Bode-Museum

The planning commission for the Kaiser-Friedrich Museum, which was renamed the Bode Museum in 1956, was handed over to Wilhelm II by Oberbaurat Ernst von Ihne, one of the most famous representatives of the "Wilhelmine Baroque". In order to make the building look as though it were growing out of the water, the architect grouped the three-winged building around several courtyards directly to the banks of the Spree.

The building was badly damaged in the Second World War and underwent several stages of restoration between 1948 and 1986. After extensive renovation work, the museum building reopened to the public in autumn 2006. It now principally houses the Sculpture Collection and Museum of Byzantine Art. With its collection of coins and medals, the Numismatic Collection is also housed at the Bode Museum, where it presents its chronicle of human history forged in metal.

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The planning commission for the Kaiser-Friedrich Museum, which was renamed the Bode Museum in 1956, was handed over to Wilhelm II by Oberbaurat Ernst von Ihne, one of the most famous representatives of the "Wilhelmine Baroque". In order to make the building look as though it were growing out of the water, the architect grouped the three-winged building around several courtyards directly to the banks of the Spree.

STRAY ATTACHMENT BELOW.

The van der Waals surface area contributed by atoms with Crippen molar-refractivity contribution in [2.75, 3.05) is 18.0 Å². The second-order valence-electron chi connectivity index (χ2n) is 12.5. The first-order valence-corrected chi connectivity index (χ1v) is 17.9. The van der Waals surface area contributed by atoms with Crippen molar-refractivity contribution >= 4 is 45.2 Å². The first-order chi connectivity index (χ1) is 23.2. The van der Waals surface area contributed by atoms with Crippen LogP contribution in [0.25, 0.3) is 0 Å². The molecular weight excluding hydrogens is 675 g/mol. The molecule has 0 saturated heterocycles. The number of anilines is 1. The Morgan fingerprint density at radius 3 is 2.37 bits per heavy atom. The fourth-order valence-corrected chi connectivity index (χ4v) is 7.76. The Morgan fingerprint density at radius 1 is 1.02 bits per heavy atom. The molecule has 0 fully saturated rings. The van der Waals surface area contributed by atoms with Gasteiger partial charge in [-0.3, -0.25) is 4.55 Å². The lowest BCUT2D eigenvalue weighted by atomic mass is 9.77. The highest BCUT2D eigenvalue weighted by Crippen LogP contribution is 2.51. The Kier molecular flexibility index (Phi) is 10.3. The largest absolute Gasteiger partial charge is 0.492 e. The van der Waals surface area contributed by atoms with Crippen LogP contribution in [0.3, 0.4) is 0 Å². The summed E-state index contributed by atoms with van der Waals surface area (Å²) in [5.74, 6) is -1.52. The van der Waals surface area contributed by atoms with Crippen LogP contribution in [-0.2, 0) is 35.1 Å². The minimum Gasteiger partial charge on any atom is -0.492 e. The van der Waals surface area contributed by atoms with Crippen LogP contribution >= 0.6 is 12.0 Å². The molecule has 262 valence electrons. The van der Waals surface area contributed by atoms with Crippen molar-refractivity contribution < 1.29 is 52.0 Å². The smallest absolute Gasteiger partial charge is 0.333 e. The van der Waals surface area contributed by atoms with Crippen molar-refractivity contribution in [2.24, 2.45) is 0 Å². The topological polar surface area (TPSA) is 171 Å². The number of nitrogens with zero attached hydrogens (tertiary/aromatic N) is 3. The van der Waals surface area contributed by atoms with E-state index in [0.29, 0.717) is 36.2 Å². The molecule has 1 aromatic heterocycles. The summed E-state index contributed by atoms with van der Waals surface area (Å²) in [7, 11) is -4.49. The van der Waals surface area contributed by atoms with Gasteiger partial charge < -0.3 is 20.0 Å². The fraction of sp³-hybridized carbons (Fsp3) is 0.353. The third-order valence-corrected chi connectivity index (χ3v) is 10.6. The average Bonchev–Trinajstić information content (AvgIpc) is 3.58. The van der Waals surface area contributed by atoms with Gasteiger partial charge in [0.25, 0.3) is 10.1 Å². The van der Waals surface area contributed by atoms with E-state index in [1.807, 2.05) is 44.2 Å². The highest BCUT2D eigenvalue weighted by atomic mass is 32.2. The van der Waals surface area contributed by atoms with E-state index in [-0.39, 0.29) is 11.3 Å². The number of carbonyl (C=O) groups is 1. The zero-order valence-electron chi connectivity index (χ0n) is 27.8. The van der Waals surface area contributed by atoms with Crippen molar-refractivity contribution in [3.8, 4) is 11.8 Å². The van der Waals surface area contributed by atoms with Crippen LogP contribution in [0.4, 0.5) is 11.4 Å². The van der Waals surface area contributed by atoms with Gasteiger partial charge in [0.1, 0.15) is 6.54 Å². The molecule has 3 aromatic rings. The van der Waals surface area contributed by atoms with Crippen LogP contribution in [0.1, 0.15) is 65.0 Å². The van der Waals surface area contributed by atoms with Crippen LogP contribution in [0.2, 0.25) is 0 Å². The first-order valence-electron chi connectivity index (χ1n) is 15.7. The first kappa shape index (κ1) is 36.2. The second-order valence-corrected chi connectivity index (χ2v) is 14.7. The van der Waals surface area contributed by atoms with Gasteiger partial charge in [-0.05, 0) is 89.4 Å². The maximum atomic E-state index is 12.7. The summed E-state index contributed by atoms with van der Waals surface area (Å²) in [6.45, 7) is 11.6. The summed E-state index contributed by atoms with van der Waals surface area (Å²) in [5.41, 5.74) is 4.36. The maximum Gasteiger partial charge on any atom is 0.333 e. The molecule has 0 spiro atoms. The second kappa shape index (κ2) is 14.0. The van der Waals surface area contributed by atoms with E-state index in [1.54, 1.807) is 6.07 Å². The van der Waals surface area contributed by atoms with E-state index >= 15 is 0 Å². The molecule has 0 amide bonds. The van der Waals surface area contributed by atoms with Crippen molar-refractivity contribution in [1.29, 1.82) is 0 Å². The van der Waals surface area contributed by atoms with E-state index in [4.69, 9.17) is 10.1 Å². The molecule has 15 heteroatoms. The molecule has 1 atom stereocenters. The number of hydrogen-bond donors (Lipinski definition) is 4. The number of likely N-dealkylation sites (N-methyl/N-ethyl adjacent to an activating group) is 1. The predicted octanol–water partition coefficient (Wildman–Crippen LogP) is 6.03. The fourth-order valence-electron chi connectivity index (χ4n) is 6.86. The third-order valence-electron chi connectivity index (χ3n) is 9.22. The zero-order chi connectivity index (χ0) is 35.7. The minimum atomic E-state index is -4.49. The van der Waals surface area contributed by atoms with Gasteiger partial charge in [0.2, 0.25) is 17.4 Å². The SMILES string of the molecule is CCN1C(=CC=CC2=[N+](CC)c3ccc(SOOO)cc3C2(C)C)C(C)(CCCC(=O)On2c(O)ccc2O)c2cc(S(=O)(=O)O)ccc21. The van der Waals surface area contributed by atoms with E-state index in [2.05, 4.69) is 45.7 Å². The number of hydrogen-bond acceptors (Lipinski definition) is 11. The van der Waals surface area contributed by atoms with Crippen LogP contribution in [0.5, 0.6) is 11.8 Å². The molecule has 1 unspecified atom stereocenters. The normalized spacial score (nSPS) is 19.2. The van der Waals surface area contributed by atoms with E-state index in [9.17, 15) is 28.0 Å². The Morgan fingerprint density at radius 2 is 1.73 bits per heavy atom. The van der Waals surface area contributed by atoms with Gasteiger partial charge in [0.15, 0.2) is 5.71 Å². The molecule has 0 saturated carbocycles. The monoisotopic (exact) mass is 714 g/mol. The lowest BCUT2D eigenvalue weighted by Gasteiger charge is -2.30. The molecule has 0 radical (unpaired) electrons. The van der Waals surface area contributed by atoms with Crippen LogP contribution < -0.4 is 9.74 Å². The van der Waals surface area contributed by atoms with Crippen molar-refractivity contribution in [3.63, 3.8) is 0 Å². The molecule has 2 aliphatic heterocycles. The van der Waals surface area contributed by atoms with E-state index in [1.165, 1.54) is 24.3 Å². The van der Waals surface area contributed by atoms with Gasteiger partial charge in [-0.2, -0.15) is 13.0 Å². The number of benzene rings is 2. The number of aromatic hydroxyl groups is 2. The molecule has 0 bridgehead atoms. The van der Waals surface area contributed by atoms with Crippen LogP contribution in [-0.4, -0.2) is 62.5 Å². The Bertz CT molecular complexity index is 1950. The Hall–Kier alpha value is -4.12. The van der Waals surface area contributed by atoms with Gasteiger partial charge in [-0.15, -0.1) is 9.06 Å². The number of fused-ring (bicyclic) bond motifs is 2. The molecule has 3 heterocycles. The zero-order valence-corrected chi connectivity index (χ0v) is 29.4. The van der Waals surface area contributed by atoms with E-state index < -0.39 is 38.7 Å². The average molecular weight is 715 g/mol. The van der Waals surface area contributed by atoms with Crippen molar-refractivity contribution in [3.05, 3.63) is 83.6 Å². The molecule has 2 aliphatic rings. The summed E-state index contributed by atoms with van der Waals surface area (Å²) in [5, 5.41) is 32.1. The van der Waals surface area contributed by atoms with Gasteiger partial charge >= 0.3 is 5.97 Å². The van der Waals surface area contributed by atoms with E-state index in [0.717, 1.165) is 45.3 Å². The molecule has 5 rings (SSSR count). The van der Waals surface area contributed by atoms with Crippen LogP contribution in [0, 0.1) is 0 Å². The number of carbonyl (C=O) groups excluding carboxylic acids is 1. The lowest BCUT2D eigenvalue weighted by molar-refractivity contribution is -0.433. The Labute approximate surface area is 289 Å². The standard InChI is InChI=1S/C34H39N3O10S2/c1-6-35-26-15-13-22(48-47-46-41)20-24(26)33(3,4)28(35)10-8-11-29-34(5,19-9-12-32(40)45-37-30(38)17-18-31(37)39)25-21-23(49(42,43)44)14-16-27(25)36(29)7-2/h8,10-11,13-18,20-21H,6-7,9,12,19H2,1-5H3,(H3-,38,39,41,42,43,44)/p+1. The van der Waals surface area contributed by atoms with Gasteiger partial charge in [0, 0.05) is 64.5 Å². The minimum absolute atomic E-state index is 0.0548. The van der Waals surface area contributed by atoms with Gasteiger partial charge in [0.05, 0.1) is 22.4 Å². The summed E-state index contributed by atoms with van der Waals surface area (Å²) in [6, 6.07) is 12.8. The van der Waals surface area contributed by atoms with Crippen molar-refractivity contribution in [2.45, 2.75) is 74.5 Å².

The building was badly damaged in the Second World War and underwent several stages of restoration between 1948 and 1986. After extensive renovation work, the museum building reopened to the public in autumn 2006. It now principally houses the Sculpture Collection and Museum of Byzantine Art. With its collection of coins and medals, the Numismatic Collection is also housed at the Bode Museum, where it presents its chronicle of human history forged in metal.

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